Why is transformation of community mental health services needed?

There are gaps in the provision of care, which means many people with complex and ongoing mental health needs don’t get the care or support they require. There are often criteria for different services and sometimes people might not meet those criteria, meaning they can fall between services and / or do not know where to go for help.

We also know that there is more we could do to help services work better together, so we can meet people’s different needs, rather than having to refer people between different services and organisations.

Delivering effective mental health support, care and treatment to meet a wide range of mental health needs in the community can only happen if all parts of the health and care system, including voluntary, community and social enterprise (VCSE) organisations work together.

What does transforming community mental health services mean – in simple terms?

Put simply, transforming community mental health services means bringing all the services and agencies that support people with varying mental health needs much closer together to ensure that people get the right care, without having to find their way through lots of service boundaries and without repeatedly telling their story.

What are the benefits of the transformation?

People will be able to:

  • Access community mental health care when and where they need it and be able to move through the system easily so that those who need intensive input receive it in the appropriate place rather than being discharged to no support.
  • Manage their condition or move towards individualised recovery on their own terms, surrounded by their families, carers and social networks, and supported in their local community.
  • Contribute to, and be participants in, the communities that sustain them, to whatever extent feels comfortable to them.
Are children included in the transformation?

The NHS Mental Health Implementation Plan 2019 / 20 – 2023 / 24 and the Community Mental Health Framework for Adults and Older Adults do not include children. However, we will pay attention to how young people access our service when they are ready to move to an adult mental health service.

I keep hearing the phase ‘trauma – informed’. What does it mean?

A trauma – informed approach means our teams aim to understand more about people’s individual care needs. It is less about asking “What is wrong with you” and more about asking “What happened to you, what have been your personal experiences?” Click on the following link to information about the trauma-informed approach to read more about this.

I have heard the word ‘formulation’ used. What does it mean?

A formulation is a way to make sense of a person’s experiences and presenting difficulties. It is made jointly by the mental health worker and the service user to tell the person’s ‘story’ and is usually written or produced in a visual way.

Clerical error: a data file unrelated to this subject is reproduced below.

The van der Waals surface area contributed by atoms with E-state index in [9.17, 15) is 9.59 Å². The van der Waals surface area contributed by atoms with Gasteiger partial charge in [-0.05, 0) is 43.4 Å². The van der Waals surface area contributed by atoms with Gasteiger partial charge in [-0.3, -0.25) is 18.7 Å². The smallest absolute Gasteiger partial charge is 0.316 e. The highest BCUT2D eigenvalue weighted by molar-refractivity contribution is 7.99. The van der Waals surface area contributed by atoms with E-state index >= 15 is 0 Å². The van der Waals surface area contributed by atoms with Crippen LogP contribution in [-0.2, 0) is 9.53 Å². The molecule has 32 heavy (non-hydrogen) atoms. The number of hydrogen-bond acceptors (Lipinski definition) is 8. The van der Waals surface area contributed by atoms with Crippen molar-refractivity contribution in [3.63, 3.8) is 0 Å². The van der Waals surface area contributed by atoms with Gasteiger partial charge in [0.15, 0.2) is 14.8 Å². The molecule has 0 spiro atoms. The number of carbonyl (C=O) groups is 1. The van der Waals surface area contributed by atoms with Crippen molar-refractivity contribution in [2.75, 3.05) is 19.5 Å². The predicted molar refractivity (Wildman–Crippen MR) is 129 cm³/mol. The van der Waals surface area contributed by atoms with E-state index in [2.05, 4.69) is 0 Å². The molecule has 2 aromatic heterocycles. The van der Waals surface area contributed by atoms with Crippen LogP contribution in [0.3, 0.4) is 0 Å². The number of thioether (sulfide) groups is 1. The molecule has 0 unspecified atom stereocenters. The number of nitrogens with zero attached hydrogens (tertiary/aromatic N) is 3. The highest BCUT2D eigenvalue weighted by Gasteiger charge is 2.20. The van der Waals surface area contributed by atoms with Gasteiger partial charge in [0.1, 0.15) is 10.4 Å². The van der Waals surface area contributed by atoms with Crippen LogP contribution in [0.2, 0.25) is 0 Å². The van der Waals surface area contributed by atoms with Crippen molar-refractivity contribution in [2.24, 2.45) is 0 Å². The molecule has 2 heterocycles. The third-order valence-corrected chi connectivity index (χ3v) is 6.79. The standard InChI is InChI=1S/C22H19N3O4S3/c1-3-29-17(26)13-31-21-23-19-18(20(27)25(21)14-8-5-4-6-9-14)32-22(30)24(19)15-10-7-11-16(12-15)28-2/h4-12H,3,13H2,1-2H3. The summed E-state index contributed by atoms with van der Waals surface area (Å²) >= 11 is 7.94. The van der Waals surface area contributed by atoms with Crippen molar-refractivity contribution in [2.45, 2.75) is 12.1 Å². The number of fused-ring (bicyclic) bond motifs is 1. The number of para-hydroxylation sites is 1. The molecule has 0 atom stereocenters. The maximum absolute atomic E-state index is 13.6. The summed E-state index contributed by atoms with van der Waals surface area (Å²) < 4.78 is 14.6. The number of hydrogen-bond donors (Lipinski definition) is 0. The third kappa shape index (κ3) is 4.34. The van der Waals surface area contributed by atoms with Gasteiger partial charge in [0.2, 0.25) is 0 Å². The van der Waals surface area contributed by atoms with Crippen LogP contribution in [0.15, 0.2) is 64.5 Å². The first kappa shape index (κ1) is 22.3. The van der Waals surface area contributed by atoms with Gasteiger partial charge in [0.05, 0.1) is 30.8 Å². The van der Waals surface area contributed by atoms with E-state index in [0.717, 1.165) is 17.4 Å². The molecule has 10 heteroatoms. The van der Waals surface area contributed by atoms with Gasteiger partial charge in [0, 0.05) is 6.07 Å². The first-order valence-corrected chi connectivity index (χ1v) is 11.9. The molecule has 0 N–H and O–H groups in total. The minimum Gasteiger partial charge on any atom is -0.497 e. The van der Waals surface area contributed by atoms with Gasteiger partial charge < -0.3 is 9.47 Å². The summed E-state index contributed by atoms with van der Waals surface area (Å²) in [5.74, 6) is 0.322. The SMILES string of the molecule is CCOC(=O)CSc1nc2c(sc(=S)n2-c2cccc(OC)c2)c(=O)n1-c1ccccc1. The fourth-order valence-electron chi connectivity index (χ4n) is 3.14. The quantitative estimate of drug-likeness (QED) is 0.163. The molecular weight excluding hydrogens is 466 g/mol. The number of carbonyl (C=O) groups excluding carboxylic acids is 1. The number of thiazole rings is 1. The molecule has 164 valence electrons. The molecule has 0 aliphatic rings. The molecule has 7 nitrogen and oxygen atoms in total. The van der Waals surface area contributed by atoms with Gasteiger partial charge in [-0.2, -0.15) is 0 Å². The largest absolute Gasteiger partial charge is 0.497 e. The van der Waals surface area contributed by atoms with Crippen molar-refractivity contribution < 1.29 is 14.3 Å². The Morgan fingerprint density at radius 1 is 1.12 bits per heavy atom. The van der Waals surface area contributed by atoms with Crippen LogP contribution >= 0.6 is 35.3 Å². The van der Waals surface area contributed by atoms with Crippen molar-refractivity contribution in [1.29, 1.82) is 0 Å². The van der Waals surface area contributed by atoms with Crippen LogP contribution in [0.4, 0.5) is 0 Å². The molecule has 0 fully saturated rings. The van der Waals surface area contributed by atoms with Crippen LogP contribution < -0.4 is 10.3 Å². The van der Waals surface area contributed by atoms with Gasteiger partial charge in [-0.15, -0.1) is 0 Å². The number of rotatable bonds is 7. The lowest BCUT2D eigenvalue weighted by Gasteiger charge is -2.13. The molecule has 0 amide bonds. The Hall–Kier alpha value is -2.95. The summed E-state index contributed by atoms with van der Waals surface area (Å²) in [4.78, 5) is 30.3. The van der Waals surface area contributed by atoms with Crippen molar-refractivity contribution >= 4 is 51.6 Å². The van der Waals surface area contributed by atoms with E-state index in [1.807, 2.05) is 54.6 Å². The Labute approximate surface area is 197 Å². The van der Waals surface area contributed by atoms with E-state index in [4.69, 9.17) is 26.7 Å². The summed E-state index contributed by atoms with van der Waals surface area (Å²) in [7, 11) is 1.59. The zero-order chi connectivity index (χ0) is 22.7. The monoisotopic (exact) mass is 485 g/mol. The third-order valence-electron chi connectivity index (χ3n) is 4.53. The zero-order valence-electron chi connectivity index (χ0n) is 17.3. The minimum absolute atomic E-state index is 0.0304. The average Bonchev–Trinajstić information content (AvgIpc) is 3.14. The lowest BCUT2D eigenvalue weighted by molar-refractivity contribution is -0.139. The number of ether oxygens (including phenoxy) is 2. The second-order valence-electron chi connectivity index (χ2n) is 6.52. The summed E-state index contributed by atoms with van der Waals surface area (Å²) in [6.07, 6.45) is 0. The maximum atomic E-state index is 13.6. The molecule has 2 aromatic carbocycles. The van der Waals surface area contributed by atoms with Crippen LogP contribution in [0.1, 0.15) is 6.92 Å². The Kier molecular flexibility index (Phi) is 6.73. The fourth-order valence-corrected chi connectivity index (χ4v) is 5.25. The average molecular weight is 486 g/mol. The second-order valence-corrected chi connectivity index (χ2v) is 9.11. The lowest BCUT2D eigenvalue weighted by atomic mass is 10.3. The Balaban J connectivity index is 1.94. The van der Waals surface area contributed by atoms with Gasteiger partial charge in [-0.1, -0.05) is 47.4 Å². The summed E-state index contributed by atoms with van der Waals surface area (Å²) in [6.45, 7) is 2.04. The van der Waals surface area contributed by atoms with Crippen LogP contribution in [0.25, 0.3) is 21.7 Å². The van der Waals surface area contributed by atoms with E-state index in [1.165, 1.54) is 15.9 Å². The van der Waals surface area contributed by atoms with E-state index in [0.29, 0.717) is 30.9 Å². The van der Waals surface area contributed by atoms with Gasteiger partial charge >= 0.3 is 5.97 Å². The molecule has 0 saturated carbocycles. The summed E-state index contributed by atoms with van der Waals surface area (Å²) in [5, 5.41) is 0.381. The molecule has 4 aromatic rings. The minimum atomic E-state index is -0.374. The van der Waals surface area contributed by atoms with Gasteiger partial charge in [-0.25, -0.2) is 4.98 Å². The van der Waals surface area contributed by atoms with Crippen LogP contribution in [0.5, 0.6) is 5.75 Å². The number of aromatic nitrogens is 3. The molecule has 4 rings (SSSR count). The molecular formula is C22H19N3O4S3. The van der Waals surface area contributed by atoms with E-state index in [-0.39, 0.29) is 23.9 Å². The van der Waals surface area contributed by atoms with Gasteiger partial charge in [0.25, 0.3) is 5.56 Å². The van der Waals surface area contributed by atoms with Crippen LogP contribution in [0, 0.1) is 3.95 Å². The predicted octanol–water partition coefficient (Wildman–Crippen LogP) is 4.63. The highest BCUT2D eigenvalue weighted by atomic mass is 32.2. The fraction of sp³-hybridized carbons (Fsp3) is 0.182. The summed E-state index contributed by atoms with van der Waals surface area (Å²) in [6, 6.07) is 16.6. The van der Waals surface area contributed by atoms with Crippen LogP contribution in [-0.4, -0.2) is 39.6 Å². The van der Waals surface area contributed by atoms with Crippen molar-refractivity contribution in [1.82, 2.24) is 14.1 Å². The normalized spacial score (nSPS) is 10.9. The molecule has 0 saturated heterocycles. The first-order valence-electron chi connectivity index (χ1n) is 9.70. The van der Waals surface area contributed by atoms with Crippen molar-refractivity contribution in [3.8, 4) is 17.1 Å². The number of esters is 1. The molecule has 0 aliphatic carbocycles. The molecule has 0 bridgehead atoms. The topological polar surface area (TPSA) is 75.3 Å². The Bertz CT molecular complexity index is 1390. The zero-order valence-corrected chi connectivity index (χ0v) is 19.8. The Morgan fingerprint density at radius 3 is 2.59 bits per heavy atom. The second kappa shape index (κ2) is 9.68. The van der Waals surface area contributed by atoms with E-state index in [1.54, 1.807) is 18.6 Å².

The formulation is a working document so it can change with new information. It will emphasise the service user’s strengths and can inspire hope for change and recovery.

How did you decide to go ahead with the integrated hubs?

There were three main pieces of work which ran concurrently and involved all stakeholders working closely together. They were:

Asset mapping across the pilot local care partnerships (LCPs) to understand existing service provision so we could make best use of community assets, identify gaps to address in the new model and build relationships.

We undertook a ’90 Day Learning Cycle’, which is an Institute of Health approach. This meant we summarised and set out the underpinning principles and components of an integrated community mental health services hub. We followed this with a series of workshops which brought partners together to design how different parts of the new model of care should work.

Finally, groups of our workforces and people with lived experience worked together to describe the key principles and components that were needed to underpin a new model of care for adults and older adults with:

  • complex emotional needs associated with a diagnosis of personality disorder
  • psychosis and bipolar
  • eating disorders / disordered eating

As a result of all this work, a model blueprint was produced for an integrated community mental health services hub and we will start testing the first version this year (2023)

Which services took part in the mapping exercise?

Mapping was done by partners within the three local care partnerships (LCPs):

  • West Leeds, serviced by the West Leeds Primary Care Network (PCN)
  • The Hatch (Burmantofts, Harehills and Richmond Hill PCN and the Chapeltown PCN)
  • Leeds Student Medical Practice (LSMP) and The Light PCN.
How many pilot test sites are there?

Initially there are three local care partnership (PCN) test sites. They are:

  • West Leeds, serviced by the West Leeds Primary Care Network (PCN)
  • The Hatch (Burmantofts, Harehills and Richmond Hill PCN and the Chapeltown PCN)
  • Leeds Student Medical Practice (LSMP) and The Light PCN.

We will then start to work in other areas during 2023 / 2024